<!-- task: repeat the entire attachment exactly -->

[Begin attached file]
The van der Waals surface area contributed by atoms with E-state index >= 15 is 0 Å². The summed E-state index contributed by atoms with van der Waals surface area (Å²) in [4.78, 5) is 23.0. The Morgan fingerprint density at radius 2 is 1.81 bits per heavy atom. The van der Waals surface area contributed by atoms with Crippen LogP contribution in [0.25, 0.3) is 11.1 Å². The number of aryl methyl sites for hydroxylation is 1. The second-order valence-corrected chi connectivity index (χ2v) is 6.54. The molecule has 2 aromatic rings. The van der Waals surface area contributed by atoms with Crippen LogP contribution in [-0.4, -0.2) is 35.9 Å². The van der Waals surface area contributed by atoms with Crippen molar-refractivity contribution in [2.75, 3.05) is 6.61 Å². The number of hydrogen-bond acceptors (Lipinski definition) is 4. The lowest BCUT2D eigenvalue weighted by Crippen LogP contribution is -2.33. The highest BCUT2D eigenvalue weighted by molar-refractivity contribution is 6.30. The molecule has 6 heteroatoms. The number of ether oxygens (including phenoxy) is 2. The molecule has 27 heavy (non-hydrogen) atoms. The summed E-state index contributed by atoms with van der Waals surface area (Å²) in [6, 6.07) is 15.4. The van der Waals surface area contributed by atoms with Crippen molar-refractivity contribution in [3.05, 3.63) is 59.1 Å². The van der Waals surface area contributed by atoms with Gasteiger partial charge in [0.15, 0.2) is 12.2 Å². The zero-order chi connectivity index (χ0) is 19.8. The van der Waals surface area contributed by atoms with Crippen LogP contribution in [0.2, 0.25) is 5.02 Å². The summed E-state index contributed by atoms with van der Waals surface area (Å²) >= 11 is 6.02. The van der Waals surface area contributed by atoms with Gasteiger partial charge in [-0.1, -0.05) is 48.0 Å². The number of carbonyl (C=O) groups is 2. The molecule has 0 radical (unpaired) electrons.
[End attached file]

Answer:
The van der Waals surface area contributed by atoms with E-state index >= 15 is 0 Å². The summed E-state index contributed by atoms with van der Waals surface area (Å²) in [4.78, 5) is 23.0. The Morgan fingerprint density at radius 2 is 1.81 bits per heavy atom. The van der Waals surface area contributed by atoms with Crippen LogP contribution in [0.25, 0.3) is 11.1 Å². The number of aryl methyl sites for hydroxylation is 1. The second-order valence-corrected chi connectivity index (χ2v) is 6.54. The molecule has 2 aromatic rings. The van der Waals surface area contributed by atoms with Crippen LogP contribution in [-0.4, -0.2) is 35.9 Å². The van der Waals surface area contributed by atoms with Crippen molar-refractivity contribution in [2.75, 3.05) is 6.61 Å². The number of hydrogen-bond acceptors (Lipinski definition) is 4. The lowest BCUT2D eigenvalue weighted by Crippen LogP contribution is -2.33. The highest BCUT2D eigenvalue weighted by molar-refractivity contribution is 6.30. The molecule has 6 heteroatoms. The number of ether oxygens (including phenoxy) is 2. The molecule has 27 heavy (non-hydrogen) atoms. The summed E-state index contributed by atoms with van der Waals surface area (Å²) in [6, 6.07) is 15.4. The van der Waals surface area contributed by atoms with Crippen molar-refractivity contribution in [3.05, 3.63) is 59.1 Å². The van der Waals surface area contributed by atoms with Gasteiger partial charge in [0.15, 0.2) is 12.2 Å². The zero-order chi connectivity index (χ0) is 19.8. The van der Waals surface area contributed by atoms with Crippen LogP contribution in [0.2, 0.25) is 5.02 Å². The summed E-state index contributed by atoms with van der Waals surface area (Å²) >= 11 is 6.02. The van der Waals surface area contributed by atoms with Gasteiger partial charge in [-0.1, -0.05) is 48.0 Å². The number of carbonyl (C=O) groups is 2. The molecule has 0 radical (unpaired) electrons.